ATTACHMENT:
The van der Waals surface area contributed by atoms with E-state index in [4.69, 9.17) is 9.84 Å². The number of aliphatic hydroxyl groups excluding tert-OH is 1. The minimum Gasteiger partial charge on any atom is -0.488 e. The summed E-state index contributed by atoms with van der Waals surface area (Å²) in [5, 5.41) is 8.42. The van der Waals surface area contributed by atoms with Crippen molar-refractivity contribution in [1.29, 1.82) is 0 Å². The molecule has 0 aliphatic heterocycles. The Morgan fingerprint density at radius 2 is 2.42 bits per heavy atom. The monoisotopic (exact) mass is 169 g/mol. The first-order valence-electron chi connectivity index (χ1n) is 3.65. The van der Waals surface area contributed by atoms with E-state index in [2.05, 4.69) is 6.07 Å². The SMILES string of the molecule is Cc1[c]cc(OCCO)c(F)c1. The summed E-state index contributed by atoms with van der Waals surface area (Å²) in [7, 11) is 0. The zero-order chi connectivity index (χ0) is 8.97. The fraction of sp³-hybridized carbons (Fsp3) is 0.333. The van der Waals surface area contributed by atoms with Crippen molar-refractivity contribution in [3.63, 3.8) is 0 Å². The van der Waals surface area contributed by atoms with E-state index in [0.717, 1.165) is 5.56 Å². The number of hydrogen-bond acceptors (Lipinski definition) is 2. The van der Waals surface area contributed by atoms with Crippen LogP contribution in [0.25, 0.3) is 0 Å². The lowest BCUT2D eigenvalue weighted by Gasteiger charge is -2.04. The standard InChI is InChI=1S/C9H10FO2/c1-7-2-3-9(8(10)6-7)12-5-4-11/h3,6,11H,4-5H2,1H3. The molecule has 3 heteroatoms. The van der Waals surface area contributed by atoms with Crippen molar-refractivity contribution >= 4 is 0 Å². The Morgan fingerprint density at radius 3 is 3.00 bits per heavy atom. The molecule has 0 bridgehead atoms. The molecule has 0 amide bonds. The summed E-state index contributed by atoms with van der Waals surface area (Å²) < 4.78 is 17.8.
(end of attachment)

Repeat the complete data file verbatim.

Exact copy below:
The van der Waals surface area contributed by atoms with E-state index in [4.69, 9.17) is 9.84 Å². The number of aliphatic hydroxyl groups excluding tert-OH is 1. The minimum Gasteiger partial charge on any atom is -0.488 e. The summed E-state index contributed by atoms with van der Waals surface area (Å²) in [5, 5.41) is 8.42. The van der Waals surface area contributed by atoms with Crippen molar-refractivity contribution in [1.29, 1.82) is 0 Å². The molecule has 0 aliphatic heterocycles. The Morgan fingerprint density at radius 2 is 2.42 bits per heavy atom. The monoisotopic (exact) mass is 169 g/mol. The first-order valence-electron chi connectivity index (χ1n) is 3.65. The van der Waals surface area contributed by atoms with E-state index in [2.05, 4.69) is 6.07 Å². The SMILES string of the molecule is Cc1[c]cc(OCCO)c(F)c1. The summed E-state index contributed by atoms with van der Waals surface area (Å²) in [7, 11) is 0. The zero-order chi connectivity index (χ0) is 8.97. The fraction of sp³-hybridized carbons (Fsp3) is 0.333. The van der Waals surface area contributed by atoms with Crippen molar-refractivity contribution in [3.63, 3.8) is 0 Å². The van der Waals surface area contributed by atoms with E-state index in [0.717, 1.165) is 5.56 Å². The number of hydrogen-bond acceptors (Lipinski definition) is 2. The van der Waals surface area contributed by atoms with Crippen LogP contribution in [0.25, 0.3) is 0 Å². The lowest BCUT2D eigenvalue weighted by Gasteiger charge is -2.04. The standard InChI is InChI=1S/C9H10FO2/c1-7-2-3-9(8(10)6-7)12-5-4-11/h3,6,11H,4-5H2,1H3. The molecule has 3 heteroatoms. The van der Waals surface area contributed by atoms with Crippen molar-refractivity contribution >= 4 is 0 Å². The Morgan fingerprint density at radius 3 is 3.00 bits per heavy atom. The molecule has 0 bridgehead atoms. The molecule has 0 amide bonds. The summed E-state index contributed by atoms with van der Waals surface area (Å²) < 4.78 is 17.8.